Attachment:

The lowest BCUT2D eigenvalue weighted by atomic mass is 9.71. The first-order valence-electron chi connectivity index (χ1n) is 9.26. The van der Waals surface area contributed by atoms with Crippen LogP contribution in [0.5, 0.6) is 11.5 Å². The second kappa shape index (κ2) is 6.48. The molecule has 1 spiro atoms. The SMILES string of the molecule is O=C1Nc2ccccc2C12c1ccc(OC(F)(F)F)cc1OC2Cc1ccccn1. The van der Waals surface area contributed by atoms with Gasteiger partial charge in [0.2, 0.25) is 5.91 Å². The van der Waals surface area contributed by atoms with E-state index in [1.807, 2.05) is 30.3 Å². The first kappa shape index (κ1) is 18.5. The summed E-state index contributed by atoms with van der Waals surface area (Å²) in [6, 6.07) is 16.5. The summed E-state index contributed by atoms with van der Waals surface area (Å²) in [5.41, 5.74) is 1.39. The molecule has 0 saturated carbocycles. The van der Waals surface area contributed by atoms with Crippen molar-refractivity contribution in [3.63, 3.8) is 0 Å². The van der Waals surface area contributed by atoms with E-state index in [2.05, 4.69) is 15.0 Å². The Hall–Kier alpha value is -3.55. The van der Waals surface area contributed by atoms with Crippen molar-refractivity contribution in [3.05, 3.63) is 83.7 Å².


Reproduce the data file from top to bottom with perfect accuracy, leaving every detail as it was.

The lowest BCUT2D eigenvalue weighted by atomic mass is 9.71. The first-order valence-electron chi connectivity index (χ1n) is 9.26. The van der Waals surface area contributed by atoms with Crippen LogP contribution in [0.5, 0.6) is 11.5 Å². The second kappa shape index (κ2) is 6.48. The molecule has 1 spiro atoms. The SMILES string of the molecule is O=C1Nc2ccccc2C12c1ccc(OC(F)(F)F)cc1OC2Cc1ccccn1. The van der Waals surface area contributed by atoms with Gasteiger partial charge in [0.2, 0.25) is 5.91 Å². The van der Waals surface area contributed by atoms with E-state index in [1.807, 2.05) is 30.3 Å². The first kappa shape index (κ1) is 18.5. The summed E-state index contributed by atoms with van der Waals surface area (Å²) in [6, 6.07) is 16.5. The summed E-state index contributed by atoms with van der Waals surface area (Å²) in [5.41, 5.74) is 1.39. The molecule has 0 saturated carbocycles. The van der Waals surface area contributed by atoms with Crippen molar-refractivity contribution in [3.63, 3.8) is 0 Å². The van der Waals surface area contributed by atoms with E-state index in [2.05, 4.69) is 15.0 Å². The Hall–Kier alpha value is -3.55. The van der Waals surface area contributed by atoms with Crippen molar-refractivity contribution in [3.05, 3.63) is 83.7 Å².